PC Gamer's games of the year

Great Moments in the History of Goo

1897 - Pearle B. Wait invents Jell-O.

1968 - Smucker’s combines peanut butter and jelly in one delicious jar.

July 1998 - Ben Stiller unveils a fashion-forward use for his self-created goo.

March 1999 - Fabio struck in the face by a rogue GOOse.

April 2007 - Nicole Kidman describes being slimed at the Kids Choice Awards as “sexy in its own way,” validating a depraved fantasy that has haunted us for decades.

October 2008 - Maybe it’s a throwback to our first encounter with Jell-O, poking the lime-green mound on our plates and watching it shudder for minutes like some kind of transparent and delicious beast, but World of Goo is one of those games that’s fun and rewarding from the very first level. Pushing and pulling goos into wobbly structures - defying gravity with every link upward - has a built-in satisfaction to it, and World of Goo keeps pilingon the cool with trickier levels, new mechanics, and witty missives from the mysterious Sign Painter. World of Goo’s got physics that feel juuust right, a low frustration quotient, and tons of replayability. In fact, it’s more than just a puzzle game - it’s the Feel Goo Game of the Year.

Best racing game - GRID
Developer: Codemasters
Publisher: Codemasters
Reviewed: 86%, Sep ’08

Second place? Dandy. Bronze? Comfortable. A sub-podium finish? Money in the bank. Winning is great, but given the chance to ad-clad our autos for easy cash, we’ll take it. GRID’s flashback system builds a buffer for mistakes and AI lapses - crashes and spinouts can be cured by cueing up instant replay and winding back your car a few seconds to let you retry botched turns and powerslides. Fenders are mended, and you get to feel a little like Marty McFly - everybody wins. Event variety across a persistent career makes it all work: earning money while managing sponsors and recruiting a teammate makes for pleasant metagaming. And did we mention the elegant lighting, realistic car-deformation physics, fragmenting chassis, and sublimely accessible handling?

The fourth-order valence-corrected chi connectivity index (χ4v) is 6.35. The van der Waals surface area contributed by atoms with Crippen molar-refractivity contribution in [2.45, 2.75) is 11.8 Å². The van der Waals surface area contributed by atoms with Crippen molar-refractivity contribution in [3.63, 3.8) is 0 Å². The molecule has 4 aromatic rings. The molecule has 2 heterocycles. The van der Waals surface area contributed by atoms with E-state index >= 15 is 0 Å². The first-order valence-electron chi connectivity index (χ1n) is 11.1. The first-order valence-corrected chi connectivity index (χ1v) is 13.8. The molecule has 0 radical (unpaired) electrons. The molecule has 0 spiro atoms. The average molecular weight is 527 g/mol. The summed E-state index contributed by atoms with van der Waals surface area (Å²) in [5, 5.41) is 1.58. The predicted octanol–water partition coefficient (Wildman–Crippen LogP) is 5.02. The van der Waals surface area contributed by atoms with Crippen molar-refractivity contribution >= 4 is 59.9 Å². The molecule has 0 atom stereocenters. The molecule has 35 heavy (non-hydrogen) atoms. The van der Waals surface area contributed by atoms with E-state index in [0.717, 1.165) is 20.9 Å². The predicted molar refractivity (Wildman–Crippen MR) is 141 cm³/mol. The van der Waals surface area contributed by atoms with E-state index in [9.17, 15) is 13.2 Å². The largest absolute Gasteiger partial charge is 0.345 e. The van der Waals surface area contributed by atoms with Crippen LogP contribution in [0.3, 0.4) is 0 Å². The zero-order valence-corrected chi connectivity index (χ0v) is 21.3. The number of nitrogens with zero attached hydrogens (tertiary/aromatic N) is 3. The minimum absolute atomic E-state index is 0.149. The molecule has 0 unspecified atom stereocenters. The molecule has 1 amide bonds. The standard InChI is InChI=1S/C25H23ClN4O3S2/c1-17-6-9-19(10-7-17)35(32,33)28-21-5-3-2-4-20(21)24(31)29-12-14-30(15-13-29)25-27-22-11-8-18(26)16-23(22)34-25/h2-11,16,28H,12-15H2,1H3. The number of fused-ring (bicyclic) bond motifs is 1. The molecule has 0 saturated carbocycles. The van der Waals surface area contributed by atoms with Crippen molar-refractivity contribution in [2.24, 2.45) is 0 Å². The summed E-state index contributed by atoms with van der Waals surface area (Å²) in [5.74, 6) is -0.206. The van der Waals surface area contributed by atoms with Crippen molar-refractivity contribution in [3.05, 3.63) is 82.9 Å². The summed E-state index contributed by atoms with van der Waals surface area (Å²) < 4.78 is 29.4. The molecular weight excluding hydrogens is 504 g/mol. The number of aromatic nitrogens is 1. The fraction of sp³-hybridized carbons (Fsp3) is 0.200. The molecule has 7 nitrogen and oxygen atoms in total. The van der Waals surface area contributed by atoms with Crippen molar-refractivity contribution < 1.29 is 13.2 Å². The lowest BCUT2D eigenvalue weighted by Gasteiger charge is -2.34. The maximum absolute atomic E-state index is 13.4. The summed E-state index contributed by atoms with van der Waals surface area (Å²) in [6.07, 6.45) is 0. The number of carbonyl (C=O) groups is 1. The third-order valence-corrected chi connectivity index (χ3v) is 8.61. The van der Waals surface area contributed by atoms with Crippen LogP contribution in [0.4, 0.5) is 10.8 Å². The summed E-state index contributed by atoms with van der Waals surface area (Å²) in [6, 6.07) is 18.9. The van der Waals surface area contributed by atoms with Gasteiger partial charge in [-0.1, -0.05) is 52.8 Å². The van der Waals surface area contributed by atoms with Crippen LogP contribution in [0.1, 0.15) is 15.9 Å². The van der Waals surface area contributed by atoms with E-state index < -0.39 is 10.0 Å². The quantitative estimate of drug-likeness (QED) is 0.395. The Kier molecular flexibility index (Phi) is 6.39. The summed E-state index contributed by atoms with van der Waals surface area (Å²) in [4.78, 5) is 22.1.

Best adventure - Sam and Max: Season Two
Developer: Telltale Games
Publisher: Telltale Games
Reviewed: 90% (What’s New, Beelzebub?), July ’08

We’d hoped that someday, someone would revive the greatest anthropomorphic animal duo since Moose and Squirrel, but never dared to dream that Telltale would bring us not one, but eleven new Sam and Max adventures over two ripping seasons chock full of intrigue, danger, and travel to exotic locations from the Bermuda Triangle to outer space and even Hell itself (the latter a notable omission from the Nancy Drew series).

Although you can jump cold into any episode of Sam and Max: Season Two and have yourself a laugh, it’s nothing like starting from the first episode and watching the intricate hydra-headed plot unfold - sort of like The Bourne Identity, only with a mean lagomorphs and a dog in a floppy suit. And that the season two finale - What’s New, Beelzebub? - was one of the funniest episodes in the series yet bodes well for the future. For keeping the spirit of the classic PC adventure game alive, for proving that episodic gaming can be more fun and a better deal for gamers, and for keeping the wit razor-sharp, Sam and Max: Season Two gets our nod for best adventure game.

Best strategy - Sins of a Solar Empire
Developer: Ironclad
Publisher: Stardock
Reviewed: 91%, April ’08

Most real-time strategy games make you feel like a general leading an army in battle, but precious few imbue you with the awesome power of the supreme leader of an entire empire during a full-scale war. Sure, the Total War games let you both command an army and manage a country, but they have to pull you off of the real-time battlefield and into a turn-based game to do the latter; Sins does it all in one smoothly zooming, great-looking (but not requirement-heavy) engine, without ever stopping the action.

Not only that, but Sins’ deceptively lethargic pace allows it to successfully blend mechanics usually reserved for turn-based games - planetary colonization and development, trade routes, culture, and diplomacy - into the real-time gameplay without overwhelming players. It’s that seamlessness and sense of scope, combined with the innovative and evil anonymous bounty system that lets you sic pirate raiders on other players (even allies), that makes Sins of a Solar Empire a unique experience in strategy gaming.

Sins of a Solar Empire wowed us early in the year with its interstellar-scale warfare and epic battles between fleets of hundreds of fighters, frigates, cruisers, and massive capital starships. It still wows us today with its ability to keep us glued to our seats until 4am until we finally conquer that last enemy planet.